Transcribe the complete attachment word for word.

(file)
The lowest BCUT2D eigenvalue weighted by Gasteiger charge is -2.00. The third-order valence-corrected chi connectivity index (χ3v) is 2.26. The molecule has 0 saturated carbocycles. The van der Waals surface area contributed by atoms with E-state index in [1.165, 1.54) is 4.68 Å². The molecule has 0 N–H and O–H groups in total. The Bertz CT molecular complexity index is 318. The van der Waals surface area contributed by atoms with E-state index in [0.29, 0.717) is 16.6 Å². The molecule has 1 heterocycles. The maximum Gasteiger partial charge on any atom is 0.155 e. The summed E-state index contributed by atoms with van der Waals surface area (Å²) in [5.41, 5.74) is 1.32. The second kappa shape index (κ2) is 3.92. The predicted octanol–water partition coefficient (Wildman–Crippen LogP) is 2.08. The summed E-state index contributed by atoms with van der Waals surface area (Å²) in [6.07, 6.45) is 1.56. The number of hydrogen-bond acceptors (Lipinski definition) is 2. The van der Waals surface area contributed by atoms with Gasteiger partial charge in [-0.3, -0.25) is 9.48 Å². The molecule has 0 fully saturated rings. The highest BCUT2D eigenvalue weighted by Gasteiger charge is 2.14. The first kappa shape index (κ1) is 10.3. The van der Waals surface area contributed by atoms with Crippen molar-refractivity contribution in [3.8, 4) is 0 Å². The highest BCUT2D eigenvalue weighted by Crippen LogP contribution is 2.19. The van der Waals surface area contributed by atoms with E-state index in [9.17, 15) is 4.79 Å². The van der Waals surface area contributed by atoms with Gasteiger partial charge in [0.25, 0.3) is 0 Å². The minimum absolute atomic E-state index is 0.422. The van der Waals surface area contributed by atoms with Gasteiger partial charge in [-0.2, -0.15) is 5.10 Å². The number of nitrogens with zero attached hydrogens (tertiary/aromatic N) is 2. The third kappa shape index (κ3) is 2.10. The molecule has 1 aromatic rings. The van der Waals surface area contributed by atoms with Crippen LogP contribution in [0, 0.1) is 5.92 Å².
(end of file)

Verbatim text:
The lowest BCUT2D eigenvalue weighted by Gasteiger charge is -2.00. The third-order valence-corrected chi connectivity index (χ3v) is 2.26. The molecule has 0 saturated carbocycles. The van der Waals surface area contributed by atoms with E-state index in [1.165, 1.54) is 4.68 Å². The molecule has 0 N–H and O–H groups in total. The Bertz CT molecular complexity index is 318. The van der Waals surface area contributed by atoms with E-state index in [0.29, 0.717) is 16.6 Å². The molecule has 1 heterocycles. The maximum Gasteiger partial charge on any atom is 0.155 e. The summed E-state index contributed by atoms with van der Waals surface area (Å²) in [5.41, 5.74) is 1.32. The second kappa shape index (κ2) is 3.92. The predicted octanol–water partition coefficient (Wildman–Crippen LogP) is 2.08. The summed E-state index contributed by atoms with van der Waals surface area (Å²) in [6.07, 6.45) is 1.56. The number of hydrogen-bond acceptors (Lipinski definition) is 2. The van der Waals surface area contributed by atoms with Gasteiger partial charge in [-0.3, -0.25) is 9.48 Å². The molecule has 0 fully saturated rings. The highest BCUT2D eigenvalue weighted by Gasteiger charge is 2.14. The first kappa shape index (κ1) is 10.3. The van der Waals surface area contributed by atoms with Crippen molar-refractivity contribution in [3.8, 4) is 0 Å². The highest BCUT2D eigenvalue weighted by Crippen LogP contribution is 2.19. The van der Waals surface area contributed by atoms with E-state index in [9.17, 15) is 4.79 Å². The van der Waals surface area contributed by atoms with Gasteiger partial charge in [0.25, 0.3) is 0 Å². The minimum absolute atomic E-state index is 0.422. The van der Waals surface area contributed by atoms with Gasteiger partial charge in [-0.2, -0.15) is 5.10 Å². The number of nitrogens with zero attached hydrogens (tertiary/aromatic N) is 2. The third kappa shape index (κ3) is 2.10. The molecule has 1 aromatic rings. The van der Waals surface area contributed by atoms with Crippen LogP contribution in [0, 0.1) is 5.92 Å².